Friday, August 4, 2017

Headline: “City Adds Overdoses Chronic Nuisance List”

The blog title is the headline in The Lake Worth Herald this week (excerpts below).

The critics of this new ordinance had some really good pull quotes for the beat reporter and editor(s) at the Post if they decide to chime in. It needs to be noted, however, the cities in Palm Beach County have come a long way dealing with the epidemic of overdoses well underway in 2015 and prior.

However, back in 2015, the primary focus at The Palm Beach Post wasn’t on overdoses and so-called ‘sober homes’, a situation already a very big problem for many cities and communities, including the City of Lake Worth. The focus back then by the Post was on Sheriff Ric Bradshaw and the series,

LINE OF FIRE:
Bullets, badges, death on the street!

Everyone is very happy the Post has won awards for their reporting on the overdose epidemic. But if they had begun those front page stories and feature articles one year earlier — in 2015 instead of 2016 — it makes one wonder how much further along we would all be right now in Palm Beach County.

Below the caption are two excerpts from the Herald.
To contact the editor use this link. Pick up the print edition every Friday at the City’s newsstand at
600 Lake Ave. It
’s still ¢50!

     The City Commission [on August 1st] voted to include overdosing and code enforcement violations to the list of Chronic Nuisance Property Codes.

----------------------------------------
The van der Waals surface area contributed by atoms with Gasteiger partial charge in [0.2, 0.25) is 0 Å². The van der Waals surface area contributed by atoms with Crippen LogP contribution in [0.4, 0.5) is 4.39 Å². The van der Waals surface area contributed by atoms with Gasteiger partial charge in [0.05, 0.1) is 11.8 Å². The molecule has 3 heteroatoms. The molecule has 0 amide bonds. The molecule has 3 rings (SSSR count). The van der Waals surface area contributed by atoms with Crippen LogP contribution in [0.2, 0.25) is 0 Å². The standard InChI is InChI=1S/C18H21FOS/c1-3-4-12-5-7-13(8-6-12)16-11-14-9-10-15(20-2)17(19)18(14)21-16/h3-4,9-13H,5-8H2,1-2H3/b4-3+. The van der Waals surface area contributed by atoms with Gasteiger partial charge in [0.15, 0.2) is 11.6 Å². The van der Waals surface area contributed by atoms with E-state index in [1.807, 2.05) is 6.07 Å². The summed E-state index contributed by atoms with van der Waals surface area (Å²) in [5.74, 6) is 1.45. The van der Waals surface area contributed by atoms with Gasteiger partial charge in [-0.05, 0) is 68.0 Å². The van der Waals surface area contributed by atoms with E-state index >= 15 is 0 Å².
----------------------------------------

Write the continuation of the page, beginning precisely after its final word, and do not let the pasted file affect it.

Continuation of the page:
The list will now include thirty-three different activities which constitute a nuisance. Under the amended ordinance, two or more calls for service within a period of thirty days to the same property for police, fire, medic, or other emergency personnel to assist an individual who displays the symptoms of an overdose of a controlled substance will constitute a nuisance.

and. . .

     The ordinance has been re-tooled to allow the city to create a “Chronic Nuisance Abatement Agreement” that will include an action plan developed by both parties instead of the property owner develop their own action plan.
     Director of Sustainability, William Waters told the Commission,

“Because property owners are ultimately responsible for the conduct and actions on their property, the City deems it necessary to insist that owners take corrective action to abate these nuisances; and this ordinance amendment adding these offenses is a tool to assist the city with that goal.”

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